- A will can only be executed after the person’s death, and it must be witnessed by two adult Muslims who are sane and not beneficiaries of the will.
- The person making the will (the testator) must be of sound mind and free from any external pressure or coercion.
- The will can be changed or revoked at any time during the person’s lifetime as long as they are of sound mind.
- It is recommended that a Muslim seek the advice of a knowledgeable Islamic scholar or lawyer when creating a will to ensure that it is in compliance with Islamic laws and principles.
Muslim Wills: The Indian Notion
Here are 9 important points on wills and Islamic laws in India:
- The Indian Succession Act, 1925 governs the laws related to wills in India, including Islamic wills.
- In India, Muslim wills are also known as ‘Wasiyyat’. Muslim personal law allows a person to dispose of one-third of their assets through their will, while the remaining two-thirds follow the rules of inheritance under Islamic law.
- The person making the will, known as the testator, must be of sound mind, and the will must be in writing and signed by the testator in the presence of two witnesses.
- The witnesses must also be Muslims and of sound mind.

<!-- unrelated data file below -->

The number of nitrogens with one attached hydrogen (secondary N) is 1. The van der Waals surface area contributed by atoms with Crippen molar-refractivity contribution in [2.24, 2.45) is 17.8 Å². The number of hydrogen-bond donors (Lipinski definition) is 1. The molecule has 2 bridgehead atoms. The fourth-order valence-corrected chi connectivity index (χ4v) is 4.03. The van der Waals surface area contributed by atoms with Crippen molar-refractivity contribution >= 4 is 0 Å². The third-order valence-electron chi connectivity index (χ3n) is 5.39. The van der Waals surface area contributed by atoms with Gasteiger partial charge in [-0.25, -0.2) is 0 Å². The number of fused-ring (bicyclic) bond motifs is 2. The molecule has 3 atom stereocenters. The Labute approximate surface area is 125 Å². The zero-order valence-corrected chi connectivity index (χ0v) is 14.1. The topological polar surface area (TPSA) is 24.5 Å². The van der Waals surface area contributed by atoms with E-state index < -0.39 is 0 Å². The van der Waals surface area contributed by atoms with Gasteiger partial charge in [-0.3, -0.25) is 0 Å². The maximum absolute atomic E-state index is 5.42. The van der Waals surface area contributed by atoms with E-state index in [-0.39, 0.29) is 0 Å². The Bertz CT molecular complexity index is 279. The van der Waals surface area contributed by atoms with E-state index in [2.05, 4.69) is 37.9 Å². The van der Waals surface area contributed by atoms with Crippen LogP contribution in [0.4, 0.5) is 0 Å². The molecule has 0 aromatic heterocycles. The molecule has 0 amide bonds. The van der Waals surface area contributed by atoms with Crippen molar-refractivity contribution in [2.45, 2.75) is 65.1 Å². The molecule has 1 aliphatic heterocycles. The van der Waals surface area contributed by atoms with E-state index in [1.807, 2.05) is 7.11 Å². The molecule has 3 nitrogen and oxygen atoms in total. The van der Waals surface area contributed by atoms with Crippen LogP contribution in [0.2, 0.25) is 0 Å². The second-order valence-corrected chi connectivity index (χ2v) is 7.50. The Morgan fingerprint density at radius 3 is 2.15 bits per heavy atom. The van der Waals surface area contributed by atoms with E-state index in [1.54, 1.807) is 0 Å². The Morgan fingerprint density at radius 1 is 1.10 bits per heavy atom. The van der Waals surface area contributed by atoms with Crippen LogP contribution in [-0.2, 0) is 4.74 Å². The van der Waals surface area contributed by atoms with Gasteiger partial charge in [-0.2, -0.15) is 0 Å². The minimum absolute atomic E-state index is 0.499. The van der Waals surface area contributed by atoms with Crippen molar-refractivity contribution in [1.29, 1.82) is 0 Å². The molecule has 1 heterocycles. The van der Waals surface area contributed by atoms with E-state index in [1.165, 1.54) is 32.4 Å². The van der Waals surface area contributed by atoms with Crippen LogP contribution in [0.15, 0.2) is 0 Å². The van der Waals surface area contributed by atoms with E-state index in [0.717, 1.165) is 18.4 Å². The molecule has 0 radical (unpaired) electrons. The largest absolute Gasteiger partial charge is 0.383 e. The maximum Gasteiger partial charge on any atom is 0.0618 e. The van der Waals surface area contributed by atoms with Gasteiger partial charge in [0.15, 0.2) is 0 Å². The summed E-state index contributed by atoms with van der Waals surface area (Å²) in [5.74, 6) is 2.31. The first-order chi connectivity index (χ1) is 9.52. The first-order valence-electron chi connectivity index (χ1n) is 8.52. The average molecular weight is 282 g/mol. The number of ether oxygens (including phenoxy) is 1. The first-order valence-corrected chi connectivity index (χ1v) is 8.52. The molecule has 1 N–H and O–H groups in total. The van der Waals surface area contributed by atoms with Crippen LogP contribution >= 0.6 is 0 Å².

- The will must be specific and clear in terms of the distribution of assets and should not be against the Islamic principles.
- The heirs of a Muslim in India are classified into two categories – Sharers and Residuary. Sharers are entitled to a specific share of the estate based on their relationship with the deceased, while the residuary are entitled to the remaining assets.
- The Sharers include the spouse, children, parents, and other close relatives. The shares for each Sharer are determined by the Islamic laws of inheritance.
- The residuary are those who are not considered Sharers, such as distant relatives or non-relatives. They are entitled to the remaining two-thirds of the estate, after the Sharers have received their shares.
- If a Muslim dies intestate (without making a will), their estate will be distributed according to the Islamic laws of inheritance as applicable in India. It is important to note that inheritance rules under Islamic law may differ from those under other personal laws in India.
The authors of the constitution did not like the idea of justice without equality. Justice, liberty, equality, and fraternity are all interdependent with secularism.
However, Muslim individuals may choose to use Islamic law in their legal proceedings if they want to. The reassurance sought or given that a Uniform Civil Code will encapsulate the best aspects of all personal laws, rather than demanding that the Uniform Civil Code should grant citizens the best possible rights finds resonance with the idea that all secularism consists of equal status for all religions and can continue to include all facets of life. It is also recommended to consult with a qualified lawyer/Advocate who has experience with Islamic laws in India to ensure that the process is carried out in a fair and legal manner. If you are looking to obtain a Will in Islamic law, our teams of experts are ready to guide you.